Red List Index to Assess the Global Biodiversity Change

Goal 15. Protect, restore and promote sustainable use of terrestrial ecosystems, sustainably manage forests, combat desertification, and halt and reverse land degradation and halt biodiversity loss

15.5 Take urgent and significant action to reduce the degradation of natural habitats, halt the loss of biodiversity and, by 2020, protect and prevent the extinction of threatened species.

Indicator 15.5.1: Red List Index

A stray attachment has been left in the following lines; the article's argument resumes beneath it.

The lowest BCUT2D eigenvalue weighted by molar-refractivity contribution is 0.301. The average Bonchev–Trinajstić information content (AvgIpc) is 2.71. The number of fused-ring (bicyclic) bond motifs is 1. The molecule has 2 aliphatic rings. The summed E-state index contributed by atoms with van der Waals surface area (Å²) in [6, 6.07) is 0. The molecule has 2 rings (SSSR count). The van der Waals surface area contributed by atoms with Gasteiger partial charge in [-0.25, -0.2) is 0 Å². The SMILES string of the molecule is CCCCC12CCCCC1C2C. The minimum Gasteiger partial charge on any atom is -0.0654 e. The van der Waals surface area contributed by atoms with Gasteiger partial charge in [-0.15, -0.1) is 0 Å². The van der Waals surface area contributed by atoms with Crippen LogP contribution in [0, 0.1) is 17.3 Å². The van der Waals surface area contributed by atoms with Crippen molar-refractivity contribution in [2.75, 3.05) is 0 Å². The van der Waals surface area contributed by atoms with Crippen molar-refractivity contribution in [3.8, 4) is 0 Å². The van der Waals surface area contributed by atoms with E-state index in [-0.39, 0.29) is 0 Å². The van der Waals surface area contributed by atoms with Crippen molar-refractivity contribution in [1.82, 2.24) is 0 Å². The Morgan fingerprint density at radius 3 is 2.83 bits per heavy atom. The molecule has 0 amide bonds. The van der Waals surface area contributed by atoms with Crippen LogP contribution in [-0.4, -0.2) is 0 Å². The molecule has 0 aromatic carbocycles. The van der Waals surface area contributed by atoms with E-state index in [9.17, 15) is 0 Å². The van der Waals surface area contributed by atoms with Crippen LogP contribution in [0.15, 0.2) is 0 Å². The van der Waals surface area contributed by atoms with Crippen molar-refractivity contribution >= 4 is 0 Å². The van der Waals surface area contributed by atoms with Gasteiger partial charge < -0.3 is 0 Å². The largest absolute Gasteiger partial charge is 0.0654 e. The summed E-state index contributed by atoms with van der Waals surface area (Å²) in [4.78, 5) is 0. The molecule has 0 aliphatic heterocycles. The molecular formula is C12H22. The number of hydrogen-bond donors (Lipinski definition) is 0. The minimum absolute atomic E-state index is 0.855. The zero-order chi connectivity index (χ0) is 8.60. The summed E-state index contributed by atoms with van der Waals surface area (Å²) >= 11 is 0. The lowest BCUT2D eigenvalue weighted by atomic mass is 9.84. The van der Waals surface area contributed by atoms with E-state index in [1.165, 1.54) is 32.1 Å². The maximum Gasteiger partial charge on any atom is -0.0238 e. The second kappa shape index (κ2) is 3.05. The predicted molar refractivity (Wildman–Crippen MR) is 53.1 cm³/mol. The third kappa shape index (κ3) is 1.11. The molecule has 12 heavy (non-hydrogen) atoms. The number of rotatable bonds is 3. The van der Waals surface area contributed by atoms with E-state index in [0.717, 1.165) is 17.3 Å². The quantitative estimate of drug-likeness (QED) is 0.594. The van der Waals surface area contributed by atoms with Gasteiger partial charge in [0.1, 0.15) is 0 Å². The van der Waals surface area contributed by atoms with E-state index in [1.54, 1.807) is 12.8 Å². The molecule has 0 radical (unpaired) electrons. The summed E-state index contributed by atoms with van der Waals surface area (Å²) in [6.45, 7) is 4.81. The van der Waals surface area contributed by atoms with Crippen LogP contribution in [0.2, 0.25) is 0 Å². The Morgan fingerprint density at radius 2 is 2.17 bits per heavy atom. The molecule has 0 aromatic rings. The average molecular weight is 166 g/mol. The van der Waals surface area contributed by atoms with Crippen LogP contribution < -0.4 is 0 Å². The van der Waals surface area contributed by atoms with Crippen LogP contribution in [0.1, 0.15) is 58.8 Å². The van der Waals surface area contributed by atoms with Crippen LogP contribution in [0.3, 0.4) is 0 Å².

“Look after the land and the land will look after you, destroy the land it will destroy you.” Economic growth is taking place at the cost of environment for past couple of decades and its speed is increasing now at very fast pace mentions Laura.  Earth’s natural resources have been used in ways that are environmentally inefficient and wasteful, with dangerous consequences. It is estimated that by the year 2050, our population will reach 9 billion people which will put immense pressure on the biodiversity and its habitats, especially the forests. The UN explains: “Forests cover 30 per cent of the Earth’s surface and in addition to providing food security and shelter, forests are key to combating climate change, protecting biodiversity and the homes of the indigenous population. Thirteen million hectares of forests are being lost every year while the persistent degradation of drylands has led to the desertification of 3.6 billion hectares.” The challenge of sustainable development is to move forward in such a way that we all people and our next generations will be able to enjoy a substantial quality of life without being detrimental to our natural resources. Goal 15 focuses specifically on managing forests sustainably, restoring degraded lands and successfully combating desertification, reducing degraded natural habitats and ending biodiversity loss. This goal aims at securing sustainable livelihoods that will be enjoyed for generations to come. An annual report is prepared by the Secretary General of the United Nations evaluating the progress towards the Sustainable Development Goals. The FAOs report, 2020 stated that key biodiversity and species remain threatened with extinction and forest areas continue to diminish. Habitat loss, unsustainable hunting, the introduction of invasive species and other factors have led to the extinction of 322 terrestrial vertebrate since 1500. An important goal in 2021 is for the world to agree on a new biodiversity framework at the 15th meeting of the Conference of Parties to the CBD in Kunming, China. Throughout 2020, UNEP advocates an ambitious and measurable framework that supports more, larger and better managed protected areas, agriculture and fisheries that actively promote biodiversity, an end to harmful subsidies, and a shift from destructive extraction resource to sustainable consumption and production patterns.